How does a mortgage offset account work?

How does a mortgage offset account work?

I personally use this type of mortgage and account set up with my own money. Many of my clients do, too.

It's actually becoming a very popular type of mortgage set up due to the many advantages; however, make sure you talk with your accountant, financial adviser and mortgage broker before you run into any large financial products like this!

The basics

If you had a mortgage of $500,000 and the interest rate was 4.60% - the annual interest you would pay would be $23,000.

If the same mortgage had an offset account and there was $100,000 sitting in this account, you would only be charged interest on $400,000 or $18,400. 

Using this scenario - that's a saving of $4,600 per year.

This $100,000 in the offset account would not earn interest at all - you just wouldn't pay interest on that part of the mortgage.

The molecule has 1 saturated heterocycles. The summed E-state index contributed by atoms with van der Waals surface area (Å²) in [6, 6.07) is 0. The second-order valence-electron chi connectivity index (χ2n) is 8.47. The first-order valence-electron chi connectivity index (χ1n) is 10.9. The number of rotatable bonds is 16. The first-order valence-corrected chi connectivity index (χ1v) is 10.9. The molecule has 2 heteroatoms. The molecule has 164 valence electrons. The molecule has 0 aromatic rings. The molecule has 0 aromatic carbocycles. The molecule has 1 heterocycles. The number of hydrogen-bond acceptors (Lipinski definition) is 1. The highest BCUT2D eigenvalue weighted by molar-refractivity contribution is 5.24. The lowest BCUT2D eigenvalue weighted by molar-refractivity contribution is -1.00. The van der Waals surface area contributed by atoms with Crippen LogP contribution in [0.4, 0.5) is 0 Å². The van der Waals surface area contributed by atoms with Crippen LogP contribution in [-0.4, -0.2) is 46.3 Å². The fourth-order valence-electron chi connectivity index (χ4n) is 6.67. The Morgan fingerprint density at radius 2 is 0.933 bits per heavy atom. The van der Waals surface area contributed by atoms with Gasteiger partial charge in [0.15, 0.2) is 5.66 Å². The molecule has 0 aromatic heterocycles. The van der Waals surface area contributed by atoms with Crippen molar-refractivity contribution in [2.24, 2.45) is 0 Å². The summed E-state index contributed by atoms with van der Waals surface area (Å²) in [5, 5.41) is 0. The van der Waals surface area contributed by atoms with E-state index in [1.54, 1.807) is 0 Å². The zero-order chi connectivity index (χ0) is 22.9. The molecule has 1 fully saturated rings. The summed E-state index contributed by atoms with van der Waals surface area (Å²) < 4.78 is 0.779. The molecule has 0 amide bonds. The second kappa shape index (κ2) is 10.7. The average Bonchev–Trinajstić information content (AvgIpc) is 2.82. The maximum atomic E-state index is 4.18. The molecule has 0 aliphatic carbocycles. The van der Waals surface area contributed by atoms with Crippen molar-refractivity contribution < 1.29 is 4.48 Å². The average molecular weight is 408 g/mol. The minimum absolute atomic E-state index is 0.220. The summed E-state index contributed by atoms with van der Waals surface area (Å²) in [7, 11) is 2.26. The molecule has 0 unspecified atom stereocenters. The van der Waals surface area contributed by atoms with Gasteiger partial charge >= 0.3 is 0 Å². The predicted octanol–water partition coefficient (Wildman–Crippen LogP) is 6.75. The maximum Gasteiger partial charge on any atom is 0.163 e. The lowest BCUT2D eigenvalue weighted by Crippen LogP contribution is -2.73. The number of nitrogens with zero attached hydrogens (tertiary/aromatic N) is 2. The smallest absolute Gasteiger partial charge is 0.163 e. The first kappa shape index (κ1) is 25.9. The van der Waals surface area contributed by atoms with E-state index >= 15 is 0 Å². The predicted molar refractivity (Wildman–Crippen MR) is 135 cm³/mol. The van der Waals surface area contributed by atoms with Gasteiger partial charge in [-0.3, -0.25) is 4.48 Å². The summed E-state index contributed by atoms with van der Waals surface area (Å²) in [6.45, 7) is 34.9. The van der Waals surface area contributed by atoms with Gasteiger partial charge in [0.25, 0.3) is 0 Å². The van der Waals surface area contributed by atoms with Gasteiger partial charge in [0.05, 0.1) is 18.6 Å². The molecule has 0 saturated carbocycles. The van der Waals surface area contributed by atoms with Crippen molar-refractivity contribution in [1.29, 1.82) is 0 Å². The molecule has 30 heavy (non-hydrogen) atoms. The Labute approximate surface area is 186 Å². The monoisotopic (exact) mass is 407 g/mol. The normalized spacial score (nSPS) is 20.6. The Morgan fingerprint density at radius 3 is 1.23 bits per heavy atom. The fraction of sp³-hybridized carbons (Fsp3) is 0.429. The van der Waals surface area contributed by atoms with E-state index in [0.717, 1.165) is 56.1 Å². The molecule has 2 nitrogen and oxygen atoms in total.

If the $100,000 was in a stand alone savings account earning 1.5% interest - you would have earned $1,500 interest.

So the actual benefit of the offset account is $3,100 ($4,600 less $1,500).

The true advantage is that you have effectively earned $4,600 of interest tax free by using this offset account, as you would have to pay tax on your $1,500 earned.

I found the below picture on finder.com which explains it well.

How-do-Offset-accounts-work.png

Why I use an offset account

My current home is a 3 bedroom, two car garage townhouse. I purchased it brand new with no intention of ever selling it (it's like 2 streets away from the beach in Blue Bay, NSW). I have a product which allows unlimited offset accounts which help reduce the interest I pay. My current mortgage is interest only. The reason why is that one day this current home will become an investment property. I do not want to pay the mortgage down. If I did do this and then moved the money back out of the mortgage to put into my next home, I would be breaking the law - as I would have effectively shuffled debt around to claim a tax deduction (as the mortgage interest on the investment property is tax deductible). It's called Part 4A, check it out here.

Offset accounts: manner from heaven!

Remember - get advice. Do not do something a guy from the internet does as it's not going to be the same for your situation.

GJ